As usual, the fans were out in force the whole route. Even though the race was not due through for 2-3 hours, people were camped out, set up in lawn chairs, or just sitting on anything they had. I stopped here to snap a pic of the view, and these fans saw my press sticker – so papa told his kids to ask me for a photo. I said sure – but of everyone -. So I got everyone except their 90 yr old mother who scuttled away as soon as she saw the camera.

I lost count of all the postcard style hill towns I saw today- seriously. I could do a whole story on the vistas and views along this stage. But there’s just too much more to show you…

The wysteria and other blossoms are out if full force here.

Somewhere around the halfway mark I spotted the Highroad boys at the feed zone pulled in for a chat. They were good enough to allow me a peek inside the Highroad’s lunch and careful to arrange all sponsor labels to the front – thank you very much.

There were no cakes today, as all the climbing really requires easy to eat fast food – bars and some drinks. Each rider gets the same lunch, with two bottles (one water and one energy mix), and a small can of coke to wash down the assortment of bars and gels.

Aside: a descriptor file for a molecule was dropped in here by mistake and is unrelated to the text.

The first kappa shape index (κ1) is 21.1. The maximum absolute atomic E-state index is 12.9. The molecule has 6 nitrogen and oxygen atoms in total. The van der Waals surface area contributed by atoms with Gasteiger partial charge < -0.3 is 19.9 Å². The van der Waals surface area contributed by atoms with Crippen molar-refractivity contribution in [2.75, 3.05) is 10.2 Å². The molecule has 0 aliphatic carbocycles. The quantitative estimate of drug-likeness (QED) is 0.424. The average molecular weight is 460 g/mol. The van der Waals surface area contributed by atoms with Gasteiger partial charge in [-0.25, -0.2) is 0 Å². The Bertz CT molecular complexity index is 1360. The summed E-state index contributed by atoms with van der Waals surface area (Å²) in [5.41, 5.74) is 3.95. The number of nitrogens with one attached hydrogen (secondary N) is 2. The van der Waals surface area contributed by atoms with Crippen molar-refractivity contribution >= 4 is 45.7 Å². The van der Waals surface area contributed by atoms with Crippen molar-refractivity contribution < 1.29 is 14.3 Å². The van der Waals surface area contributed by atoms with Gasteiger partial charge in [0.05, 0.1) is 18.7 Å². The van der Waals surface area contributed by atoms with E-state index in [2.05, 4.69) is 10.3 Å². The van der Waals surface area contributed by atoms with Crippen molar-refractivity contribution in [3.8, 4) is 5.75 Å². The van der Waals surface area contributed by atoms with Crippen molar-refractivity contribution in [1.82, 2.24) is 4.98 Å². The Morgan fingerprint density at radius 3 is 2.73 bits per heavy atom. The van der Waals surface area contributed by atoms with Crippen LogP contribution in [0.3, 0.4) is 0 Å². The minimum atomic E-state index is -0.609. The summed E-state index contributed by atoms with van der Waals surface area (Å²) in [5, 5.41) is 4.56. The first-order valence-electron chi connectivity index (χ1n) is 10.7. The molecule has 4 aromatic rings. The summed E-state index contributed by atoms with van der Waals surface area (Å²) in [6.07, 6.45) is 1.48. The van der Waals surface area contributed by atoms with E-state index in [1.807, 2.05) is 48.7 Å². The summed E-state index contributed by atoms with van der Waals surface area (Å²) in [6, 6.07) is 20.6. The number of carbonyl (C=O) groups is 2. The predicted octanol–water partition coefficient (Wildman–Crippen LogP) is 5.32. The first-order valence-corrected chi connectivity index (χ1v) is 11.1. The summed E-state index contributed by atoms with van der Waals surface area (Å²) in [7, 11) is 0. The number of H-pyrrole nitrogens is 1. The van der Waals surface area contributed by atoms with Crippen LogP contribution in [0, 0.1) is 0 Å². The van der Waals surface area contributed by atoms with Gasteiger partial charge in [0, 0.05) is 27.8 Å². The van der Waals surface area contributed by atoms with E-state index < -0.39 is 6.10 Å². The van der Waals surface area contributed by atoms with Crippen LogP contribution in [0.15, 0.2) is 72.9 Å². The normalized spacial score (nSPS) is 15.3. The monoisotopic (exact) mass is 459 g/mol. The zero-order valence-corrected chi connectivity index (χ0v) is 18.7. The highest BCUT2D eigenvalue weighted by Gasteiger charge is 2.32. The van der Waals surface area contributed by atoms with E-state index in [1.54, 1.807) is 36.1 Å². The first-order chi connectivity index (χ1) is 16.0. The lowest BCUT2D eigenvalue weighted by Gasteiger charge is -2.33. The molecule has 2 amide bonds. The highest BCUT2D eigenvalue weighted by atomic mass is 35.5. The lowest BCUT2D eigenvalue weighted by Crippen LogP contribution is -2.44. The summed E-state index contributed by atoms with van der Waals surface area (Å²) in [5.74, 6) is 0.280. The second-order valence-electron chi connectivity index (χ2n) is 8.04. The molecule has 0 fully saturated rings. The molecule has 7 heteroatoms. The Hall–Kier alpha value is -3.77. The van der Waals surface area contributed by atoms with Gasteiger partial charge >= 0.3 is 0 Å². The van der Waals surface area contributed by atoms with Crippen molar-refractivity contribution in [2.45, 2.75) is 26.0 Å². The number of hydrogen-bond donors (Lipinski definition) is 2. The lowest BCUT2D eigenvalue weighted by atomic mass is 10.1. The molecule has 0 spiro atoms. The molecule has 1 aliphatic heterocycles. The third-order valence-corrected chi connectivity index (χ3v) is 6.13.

• Di Luca hails from nearby on the coast, so it was no surprise to see so much support along the whole stage.

Somewhere into the last half of the stage I spotted these folks patiently waiting for the race to arrive – so I pulled over to say hello. I’d seen so many of these locals on my drive today. They were a bit surprised when I said ‘ciao’ – and it even took ‘em a minute to respond… maybe they didn’t get my accent… but they were loving the Giro and seemed just happy to be waiting for the procession.